I recently started re-watching The Sopranos, one of my all-time most favorite shows ever, which compelled me to borrow Difficult Men by Brett Martin from my library on audio. I remember seeing it make the blog rounds a few years ago. Edited from Goodreads:
In the late 1990s and early 2000s, the landscape of television began an unprecedented transformation. No longer necessarily concerned with creating always-likable characters, plots that wrapped up neatly every episode, or subjects that were deemed safe and appropriate, shows such as The Wire, The Sopranos, Mad Men, Deadwood, The Shield, and more tackled issues of life and death, love and sexuality, addiction, race, violence, and existential boredom.This revolution happened at the hands of a new breed of auteur: the all-powerful writer-show runner.
Combining deep reportage with cultural analysis and historical context, Brett Martin takes us behind the scenes of our favorite shows, delivering never-before-heard story after story and revealing how cable TV has distinguished itself dramatically from the networks, emerging from the shadow of film to become a truly significant and influential part of our culture.
Difficult Men definitely lets you know what it’s all about with its title, but I still wanted something a little different that what Martin delivered. I think I wanted more about the complex characters of Tony Soprano (The Sopranos), Don Draper (Mad Men), and Walter White (Breaking Bad) themselves and their cultural impact. Difficult Men is mostly about David Chase and behind the scenes of The Sopranos, which of course I enjoyed learning about, as well as how James Gandolfini handled (or rather, struggled with) his iconic role. I guess I expected a broader look at what Martin calls the “Third Golden Age of Television.” Martin gives short shrift to regular network shows (no love for Lost?? I loved that show) and you don’t read much about women in the business here (well, that could and should be a whole book unto itself).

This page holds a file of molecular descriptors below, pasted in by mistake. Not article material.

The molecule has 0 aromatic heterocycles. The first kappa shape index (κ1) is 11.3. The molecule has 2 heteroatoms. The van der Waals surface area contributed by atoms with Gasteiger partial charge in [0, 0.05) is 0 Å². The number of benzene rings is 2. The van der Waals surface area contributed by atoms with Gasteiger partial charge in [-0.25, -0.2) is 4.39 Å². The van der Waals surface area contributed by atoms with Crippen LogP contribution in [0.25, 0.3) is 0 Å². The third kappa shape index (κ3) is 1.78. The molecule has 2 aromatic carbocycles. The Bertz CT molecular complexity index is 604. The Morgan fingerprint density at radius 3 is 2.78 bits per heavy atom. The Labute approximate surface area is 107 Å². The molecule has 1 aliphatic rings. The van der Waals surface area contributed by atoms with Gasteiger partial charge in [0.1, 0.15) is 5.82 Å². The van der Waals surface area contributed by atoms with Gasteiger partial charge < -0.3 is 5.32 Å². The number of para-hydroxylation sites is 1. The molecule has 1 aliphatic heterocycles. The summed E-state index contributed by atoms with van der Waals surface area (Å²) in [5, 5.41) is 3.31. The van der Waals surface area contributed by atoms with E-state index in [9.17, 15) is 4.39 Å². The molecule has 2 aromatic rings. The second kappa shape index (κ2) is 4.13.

The process from writing to production was really interesting, as well as how the show runners were given freedom to see their vision through and push the boundaries of televised storytelling thanks to the development of the 60-minute episode and 10–13 episodes-per-season format. It’s worth a read if you want to know more about the background of The Sopranos for sure, and some background on a few other revered cable dramas.
Listened to audiobook in August 2017.